The artichoke is a perennial plant in the thistle group of the daisy family. Also known as Globe artichoke, French artichoke, or Green artichoke, it is cultivated for its edible buds. The artichoke is domesticated from the wild plant cardoon, native to the Mediterranean area. Its origin dates back to about 500BC.
Having the scientific name Cynara Scolymus, the artichoke derives its common name from the northern Italian word articiocco. It belongs to the Asteraceae family that also includes thistles, sunflowers, and dandelions. It is grown as a perennial plant in warmer climates and as an annual plant in cooler regions. When grown as a perennial, it is planted in seed form, in late summer. Sometimes, it is also planted as a young plant in mid-autumn. As an annual, it is planted in spring.
The artichoke grows up to a height of 1.4 to 2m (4 ft 7 in to 6 ft 7 in), covering an area of about 6 ft (182.88 cm) in diameter. It has silvery, green leaves, deeply lobed and arched. The flower-head consists of many small budding flowers surrounded by bracts on an edible base. The artichoke becomes inedible once it blooms. When the buds mature, they burst open and the leaves splay outward. The blossoms are a beautiful lavender-blue in hue. The thistle-like blooms spread across 6 inches (15.24 cm) in diameter.
When the artichoke is grown as a vegetable, the bulbs should be picked before they bloom. Once the buds form large, tight globes, they should be cut along the stalk, which is edible, too. The edible portion of the plant consists of the tender core called the heart and the fleshy lower portion of the bracts. The artichoke takes about 6 months to grow before it can be harvested as food. It is a very powerful and nutritional plant. Artichokes are packed with Vitamin C, Vitamin K, Folate, Phosphorus, and Magnesium, high in fiber and low in fat. They can be served as a whole, in a salad, or as a dip. The artichoke has a nutty and buttery flavor.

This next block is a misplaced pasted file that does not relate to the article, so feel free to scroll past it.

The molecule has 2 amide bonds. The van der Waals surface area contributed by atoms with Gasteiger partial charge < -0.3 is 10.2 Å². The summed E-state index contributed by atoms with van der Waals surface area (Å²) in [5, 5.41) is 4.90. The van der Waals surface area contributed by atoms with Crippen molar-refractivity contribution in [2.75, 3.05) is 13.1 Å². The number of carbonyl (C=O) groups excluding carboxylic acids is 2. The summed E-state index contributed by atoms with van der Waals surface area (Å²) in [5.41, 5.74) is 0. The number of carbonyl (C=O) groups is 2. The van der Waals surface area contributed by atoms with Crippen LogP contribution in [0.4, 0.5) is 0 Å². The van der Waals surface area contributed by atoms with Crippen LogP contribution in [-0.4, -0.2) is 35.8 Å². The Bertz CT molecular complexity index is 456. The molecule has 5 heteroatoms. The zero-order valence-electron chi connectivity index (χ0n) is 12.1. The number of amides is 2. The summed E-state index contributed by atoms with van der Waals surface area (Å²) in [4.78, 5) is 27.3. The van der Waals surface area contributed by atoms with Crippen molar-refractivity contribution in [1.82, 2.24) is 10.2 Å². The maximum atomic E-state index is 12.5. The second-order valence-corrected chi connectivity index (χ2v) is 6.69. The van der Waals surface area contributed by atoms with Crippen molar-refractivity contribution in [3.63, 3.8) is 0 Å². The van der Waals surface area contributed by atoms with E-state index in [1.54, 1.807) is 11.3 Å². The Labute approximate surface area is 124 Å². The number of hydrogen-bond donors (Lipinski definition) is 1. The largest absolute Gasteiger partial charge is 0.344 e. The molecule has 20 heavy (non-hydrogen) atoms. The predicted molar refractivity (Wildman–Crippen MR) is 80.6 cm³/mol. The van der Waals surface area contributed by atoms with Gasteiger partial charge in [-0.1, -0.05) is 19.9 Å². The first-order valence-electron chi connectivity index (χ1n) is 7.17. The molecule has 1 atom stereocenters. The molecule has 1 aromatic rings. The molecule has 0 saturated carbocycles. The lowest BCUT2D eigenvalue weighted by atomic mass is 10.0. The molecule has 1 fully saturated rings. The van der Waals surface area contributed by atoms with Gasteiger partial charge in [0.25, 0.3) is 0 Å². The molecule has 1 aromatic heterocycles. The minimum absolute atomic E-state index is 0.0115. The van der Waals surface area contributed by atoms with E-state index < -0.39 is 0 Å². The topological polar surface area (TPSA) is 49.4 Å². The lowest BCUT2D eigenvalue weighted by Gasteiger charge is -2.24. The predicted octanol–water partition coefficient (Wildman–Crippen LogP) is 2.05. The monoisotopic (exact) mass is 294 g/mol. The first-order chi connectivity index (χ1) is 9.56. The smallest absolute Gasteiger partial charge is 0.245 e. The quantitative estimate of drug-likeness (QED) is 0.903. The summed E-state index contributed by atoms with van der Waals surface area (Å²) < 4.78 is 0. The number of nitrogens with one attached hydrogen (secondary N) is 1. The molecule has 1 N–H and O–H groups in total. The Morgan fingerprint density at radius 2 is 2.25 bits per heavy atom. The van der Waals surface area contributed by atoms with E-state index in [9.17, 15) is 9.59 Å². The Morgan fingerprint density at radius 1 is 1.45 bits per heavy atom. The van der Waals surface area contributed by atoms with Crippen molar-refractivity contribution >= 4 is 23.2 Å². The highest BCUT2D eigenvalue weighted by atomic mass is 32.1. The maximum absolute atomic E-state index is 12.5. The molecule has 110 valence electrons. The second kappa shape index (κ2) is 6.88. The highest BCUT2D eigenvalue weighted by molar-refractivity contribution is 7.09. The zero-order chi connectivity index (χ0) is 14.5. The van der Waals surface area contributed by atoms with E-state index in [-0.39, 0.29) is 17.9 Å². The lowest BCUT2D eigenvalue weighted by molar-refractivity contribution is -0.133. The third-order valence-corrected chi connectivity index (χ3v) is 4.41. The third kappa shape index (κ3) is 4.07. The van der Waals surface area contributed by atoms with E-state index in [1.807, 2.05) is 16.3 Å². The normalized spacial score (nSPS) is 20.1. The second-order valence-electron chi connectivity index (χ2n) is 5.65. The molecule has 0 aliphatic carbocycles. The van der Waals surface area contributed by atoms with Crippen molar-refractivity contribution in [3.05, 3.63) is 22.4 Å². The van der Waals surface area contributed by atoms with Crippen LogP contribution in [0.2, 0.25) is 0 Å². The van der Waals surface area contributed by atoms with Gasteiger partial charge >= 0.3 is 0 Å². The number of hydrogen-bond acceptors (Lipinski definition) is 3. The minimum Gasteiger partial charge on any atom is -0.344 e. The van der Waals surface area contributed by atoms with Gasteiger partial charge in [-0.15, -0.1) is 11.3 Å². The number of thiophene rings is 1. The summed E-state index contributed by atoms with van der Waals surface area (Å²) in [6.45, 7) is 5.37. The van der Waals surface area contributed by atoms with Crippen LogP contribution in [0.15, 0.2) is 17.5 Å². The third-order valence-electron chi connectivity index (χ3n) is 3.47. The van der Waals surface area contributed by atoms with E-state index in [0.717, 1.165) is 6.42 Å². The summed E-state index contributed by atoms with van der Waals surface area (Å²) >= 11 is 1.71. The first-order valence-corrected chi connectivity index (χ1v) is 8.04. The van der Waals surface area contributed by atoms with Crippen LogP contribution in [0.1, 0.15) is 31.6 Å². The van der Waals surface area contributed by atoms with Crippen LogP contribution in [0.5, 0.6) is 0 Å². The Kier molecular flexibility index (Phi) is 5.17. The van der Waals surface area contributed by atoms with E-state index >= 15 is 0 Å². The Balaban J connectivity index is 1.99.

Artichoke and its leaves have great medicinal values. They are said to lower blood sugar levels. They also help to improve digestion, heart health, and liver health.
Though the artichoke flowers are inedible, they help in pollination. The flowers, when allowed to remain on the plant, produce seeds. The seeds can be used to further harvest artichokes.
The artichoke flower makes a lovely addition to any garden if allowed to bloom. It lends an intriguing color and texture to bouquets and floral arrangements. The thistle retains its beauty for months even after drying out. Once the artichoke blooms, the leaves become tough and coarse, making it inedible. The flower has a light, lingering fragrance.
The artichoke flowers don’t bloom easily. To harvest them as flowers, great care has to be taken. Before the winter ends, the seeds need to be planted in containers with potting mix. The soil should not be allowed to dry out completely. The seeds germinate at 70 to 75 degrees Fahrenheit (21 to 23 degrees Celsius). Artichokes should be transplanted 3 to 4 weeks before the last frost date of the particular area, spaced 3 to 5 ft (91.44 to 152.4 cm) apart. They require watering every week. Applying mulch is a must but it should not touch the stems of the plants.
During the artichokes’ active growing period, fertilizer must be applied every 4 weeks. Usually, the buds develop in late summer, continuing until the particular area’s first frost date. When the buds open, they produce large purple or pink thistle. The artichoke flowers can be harvested by cutting them from the plant with a sharp knife. 2 to 3 inches (5.08 to 7.62 cm) of the stem should be left attached to the flower.
What do Artichoke flower symbolize?
From time immemorial, flowers have been used as symbols to represent values and traditions. The symbolism of a flower often gives an idea about its history. Flowers are an integral part of religious functions and auspicious occasions.
The artichoke flower meaning and symbolism represent hope and prosperity. In Ancient Greece and Rome, it was considered an aphrodisiac. In ancient Egyptian times, the flower was seen in writings as a symbol of fertility and sacrifice.